Teruaki Nakatsuji and Richard Gallo from the University of California, San Diego, have discovered that some bacteria which naturally live on human skin produce chemicals that kill S. aureus—[a bacterium that can cause severe skin infections].
[The duo then] went after the bacteria themselves—isolating them from people with a skin disease called atopic dermatitis (eczema), growing them, and adding them to a cream. The result: a personalized ointment for killing S. aureus—and hopefully treating eczema—using bacteria that come from a person’s own skin.
The team focused on one [type of bacterium]—a strain of S. hominis called A9…Strain A9 produces several new antibiotics that seem to specifically suppress the growth of S. aureus, including the drug-resistant versions that we know as MRSA.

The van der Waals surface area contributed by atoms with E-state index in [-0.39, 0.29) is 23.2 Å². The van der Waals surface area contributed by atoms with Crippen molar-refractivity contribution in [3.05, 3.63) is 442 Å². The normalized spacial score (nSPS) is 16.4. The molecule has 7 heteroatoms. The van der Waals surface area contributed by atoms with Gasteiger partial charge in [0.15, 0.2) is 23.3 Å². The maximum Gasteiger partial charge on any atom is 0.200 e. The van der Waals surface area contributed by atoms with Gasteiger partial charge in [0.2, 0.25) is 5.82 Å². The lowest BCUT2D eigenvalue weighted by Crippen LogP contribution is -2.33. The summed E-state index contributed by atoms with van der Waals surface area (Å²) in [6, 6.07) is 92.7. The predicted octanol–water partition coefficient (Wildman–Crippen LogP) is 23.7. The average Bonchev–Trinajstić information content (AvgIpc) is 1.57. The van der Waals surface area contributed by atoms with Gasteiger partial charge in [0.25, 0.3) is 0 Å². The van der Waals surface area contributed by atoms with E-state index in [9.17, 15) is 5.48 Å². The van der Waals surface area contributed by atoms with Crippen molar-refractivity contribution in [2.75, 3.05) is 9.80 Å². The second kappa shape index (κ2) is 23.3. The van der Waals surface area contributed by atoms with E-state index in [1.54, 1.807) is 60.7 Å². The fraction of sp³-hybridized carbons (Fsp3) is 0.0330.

Protective staph strains like A9 dominate the skins of healthy people, but…even in people with eczema, the protective strains aren’t totally absent. They’re still there. So what happens if you give them a boost?
As expected, the levels of S. aureus fell by more than 90 percent. In two cases, the troublesome microbe disappeared entirely.
“It’s a big step towards using microbial therapies to treat skin disease,” says Shruti Naik, from Rockerfeller University.
The GLP aggregated and excerpted this blog/article to reflect the diversity of news, opinion, and analysis. Read full, original post: A Probiotic Skin Cream Made With a Person’s Own Microbes